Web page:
Gay officials gain small victories Growing group quietly paves way toward tolerance

April 17, 1993|By Susan Baer | Susan Baer,Washington Bureau

WASHINGTON -- When Glen Maxey was first elected to the Texas House of Representatives, some of the distinguished gentlemen and gentlewomen he would serve with moved their seats. "So they wouldn't have to sit next to the queer," he says.

When he would step up to the microphone to introduce a bill or amendment, a piercing hush would fall over the otherwise zoo-like House floor, interrupted only by shouts of "Vote no! It's Maxey's amendment."

Today, just two years later, the Texas House is a different place, he says. When he stands up to talk about child abuse or ethics reform, he gets ignored and talked over like everyone else.

For the state's first openly gay legislator, "That's a victory."

Such victories, however small, have been piling up in the pockets of Mr. Maxey and other members of one of the smallest, perhaps most isolated, fraternities in government -- the nation's openly gay and lesbian elected and appointed officials.

Even though their numbers are still relatively slight, openly homosexual officials -- who organized in 1985 with about 20 people at their first annual conference in West Hollywood -- are the most visible members of an often invisible community, making up the front lines of today's gay rights movement.

Many of them will gather here next week for the gay and lesbian march on Washington and a lunch today where they will be addressed by Clinton campaign strategist James Carville. They are hoping this year's march will have the same effect that a smaller gay march in Washington had in 1987.

After that gathering, the gay community bubbled with political activism -- fueled further by the AIDS crisis -- that included the start of groups such as ACT UP and greater numbers of gay men and lesbians running for office.

Before 1980, you could count the number of openly gay officials on both hands, and the most famous of that select group, San Francisco supervisor Harvey Milk, was killed by a staunchly anti-gay colleague.

Today, there are 84 openly homosexual officials, including everyone from appointed judges to two members of Congress to another San Francisco supervisor, Roberta Achtenberg, recently nominated by President Clinton to be assistant secretary of Housing and Urban Development.

Many believe such appointments of homosexuals to key jobs is already paving the way for more tolerance and acceptance of gays in government -- everywhere from low-level government cubicles to state assembly ballots.

When Bob Hattoy, associate director of White House personnel, spoke in January before the Gay and Lesbian Federal Employees Association, 800 people showed up, as opposed to the usual two to three dozen.

"From cold to hot," says William Waybourn, head of the Gay and Lesbian Victory Fund, a 2-year-old political action committee for homosexual candidates, in describing the recent change in climate.

But most of the change has been taking place outside the White House. Gay politicians have been instrumental in getting gay rights bills passed in eight states, the latest one in Minnesota, where a gay man, Allan Spear, is president of the state Senate.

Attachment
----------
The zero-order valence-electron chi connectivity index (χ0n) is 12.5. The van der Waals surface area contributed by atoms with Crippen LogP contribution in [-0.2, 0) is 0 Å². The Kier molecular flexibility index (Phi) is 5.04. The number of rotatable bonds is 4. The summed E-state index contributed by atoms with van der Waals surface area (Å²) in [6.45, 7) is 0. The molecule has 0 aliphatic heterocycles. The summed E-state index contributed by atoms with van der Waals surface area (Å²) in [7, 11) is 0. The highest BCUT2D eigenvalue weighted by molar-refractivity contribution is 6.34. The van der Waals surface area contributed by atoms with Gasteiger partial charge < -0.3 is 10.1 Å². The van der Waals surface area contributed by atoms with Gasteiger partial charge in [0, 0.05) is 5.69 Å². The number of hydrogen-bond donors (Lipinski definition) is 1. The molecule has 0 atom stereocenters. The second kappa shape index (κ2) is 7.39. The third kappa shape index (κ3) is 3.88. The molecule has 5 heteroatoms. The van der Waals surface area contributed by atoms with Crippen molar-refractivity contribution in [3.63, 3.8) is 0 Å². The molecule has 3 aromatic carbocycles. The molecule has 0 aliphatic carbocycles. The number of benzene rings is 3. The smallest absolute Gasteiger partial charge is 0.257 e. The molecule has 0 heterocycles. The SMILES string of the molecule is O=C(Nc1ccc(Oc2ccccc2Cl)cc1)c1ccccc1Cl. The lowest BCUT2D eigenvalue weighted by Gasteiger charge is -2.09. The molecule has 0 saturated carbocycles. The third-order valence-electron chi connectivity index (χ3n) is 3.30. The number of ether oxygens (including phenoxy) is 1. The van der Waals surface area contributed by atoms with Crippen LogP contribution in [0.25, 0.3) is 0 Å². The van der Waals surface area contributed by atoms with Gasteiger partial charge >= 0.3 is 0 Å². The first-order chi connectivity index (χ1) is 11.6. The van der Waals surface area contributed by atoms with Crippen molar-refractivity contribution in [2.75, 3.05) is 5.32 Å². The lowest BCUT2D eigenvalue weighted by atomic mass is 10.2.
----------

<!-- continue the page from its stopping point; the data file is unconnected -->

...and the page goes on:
The Victory Fund last year raised money for 12 openly gay and lesbian candidates around the country, half of whom won.

"Just as it was for African-Americans, Hispanics and women, the next step toward the maturity of the movement is electing our own people," says Mr. Waybourn, "having a seat at the table."

In fact, most openly gay officials say their greatest impact as openly gay politicians is not necessarily in shepherding gay rights legislation, but in being there -- at the table -- to shatter myths and stereotypes about homosexuals.

"There I am, I am a human being like everyone else," says Mr. Spear, elected to the Minnesota Senate in 1972 and considered the dean of gay elected officials.

Not surprisingly, most openly gay politicians are concentrated in urban areas with heavy liberal or gay constituencies, such as Manhattan or San Francisco, or college towns such as Chapel Hill, N.C., and Madison, Wis.

But, more and more, there are exceptions such as Gerald Ulrich, a plant supervisor at a sponge rubber factory who earns $3 a year as mayor of rural Bunceton, Mo., and Dale McCormick, a Maine state senator who campaigned by going farm-to-farm on her bicycle in her conservative rural district.

Virginia could see its first openly gay official on Tuesday if Democratic nominee Jay Fissette, executive director of a

Northern Virginia AIDS clinic, wins a seat on the Arlington County Board as he's expected to do.

(There have been no openly homosexual elected officials in Maryland. Former Rep. Robert E. Bauman admitted his homosexuality -- to the public and himself -- only after a sex scandal involving a male prostitute cost him his 1st District seat in 1980.)

Robert Bray, spokesman for the National Gay and Lesbian Task Force, insists, "To be openly gay is not a political kiss of death."

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